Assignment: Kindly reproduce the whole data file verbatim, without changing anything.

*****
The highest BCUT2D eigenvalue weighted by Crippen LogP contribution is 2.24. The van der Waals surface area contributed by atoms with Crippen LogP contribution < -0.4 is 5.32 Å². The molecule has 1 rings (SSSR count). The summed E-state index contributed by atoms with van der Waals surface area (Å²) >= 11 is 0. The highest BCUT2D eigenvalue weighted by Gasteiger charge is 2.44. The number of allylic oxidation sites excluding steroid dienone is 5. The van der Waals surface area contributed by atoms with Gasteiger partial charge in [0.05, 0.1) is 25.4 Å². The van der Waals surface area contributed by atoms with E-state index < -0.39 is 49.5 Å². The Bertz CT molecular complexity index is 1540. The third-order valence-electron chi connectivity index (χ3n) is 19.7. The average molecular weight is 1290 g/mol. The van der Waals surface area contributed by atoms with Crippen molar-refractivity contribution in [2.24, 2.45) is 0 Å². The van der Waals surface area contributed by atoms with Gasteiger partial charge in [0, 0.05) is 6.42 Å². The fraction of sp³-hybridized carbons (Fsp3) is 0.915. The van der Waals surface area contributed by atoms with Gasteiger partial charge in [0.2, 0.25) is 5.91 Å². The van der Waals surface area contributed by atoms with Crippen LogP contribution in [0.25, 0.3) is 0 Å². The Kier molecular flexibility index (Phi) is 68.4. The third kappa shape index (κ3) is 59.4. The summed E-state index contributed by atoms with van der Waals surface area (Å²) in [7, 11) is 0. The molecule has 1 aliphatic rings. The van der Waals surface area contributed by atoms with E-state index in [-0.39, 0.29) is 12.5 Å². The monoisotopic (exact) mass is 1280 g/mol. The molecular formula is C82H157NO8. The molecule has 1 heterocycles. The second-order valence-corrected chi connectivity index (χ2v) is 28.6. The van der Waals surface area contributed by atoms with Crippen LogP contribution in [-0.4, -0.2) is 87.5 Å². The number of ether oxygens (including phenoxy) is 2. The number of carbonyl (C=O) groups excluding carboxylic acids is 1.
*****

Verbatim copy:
The highest BCUT2D eigenvalue weighted by Crippen LogP contribution is 2.24. The van der Waals surface area contributed by atoms with Crippen LogP contribution < -0.4 is 5.32 Å². The molecule has 1 rings (SSSR count). The summed E-state index contributed by atoms with van der Waals surface area (Å²) >= 11 is 0. The highest BCUT2D eigenvalue weighted by Gasteiger charge is 2.44. The number of allylic oxidation sites excluding steroid dienone is 5. The van der Waals surface area contributed by atoms with Gasteiger partial charge in [0.05, 0.1) is 25.4 Å². The van der Waals surface area contributed by atoms with E-state index < -0.39 is 49.5 Å². The Bertz CT molecular complexity index is 1540. The third-order valence-electron chi connectivity index (χ3n) is 19.7. The average molecular weight is 1290 g/mol. The van der Waals surface area contributed by atoms with Crippen molar-refractivity contribution in [2.24, 2.45) is 0 Å². The van der Waals surface area contributed by atoms with Gasteiger partial charge in [0, 0.05) is 6.42 Å². The fraction of sp³-hybridized carbons (Fsp3) is 0.915. The van der Waals surface area contributed by atoms with Gasteiger partial charge in [0.2, 0.25) is 5.91 Å². The van der Waals surface area contributed by atoms with Crippen LogP contribution in [0.25, 0.3) is 0 Å². The Kier molecular flexibility index (Phi) is 68.4. The third kappa shape index (κ3) is 59.4. The summed E-state index contributed by atoms with van der Waals surface area (Å²) in [7, 11) is 0. The molecule has 1 aliphatic rings. The van der Waals surface area contributed by atoms with E-state index in [-0.39, 0.29) is 12.5 Å². The monoisotopic (exact) mass is 1280 g/mol. The molecular formula is C82H157NO8. The molecule has 1 heterocycles. The second-order valence-corrected chi connectivity index (χ2v) is 28.6. The van der Waals surface area contributed by atoms with Crippen LogP contribution in [-0.4, -0.2) is 87.5 Å². The number of ether oxygens (including phenoxy) is 2. The number of carbonyl (C=O) groups excluding carboxylic acids is 1.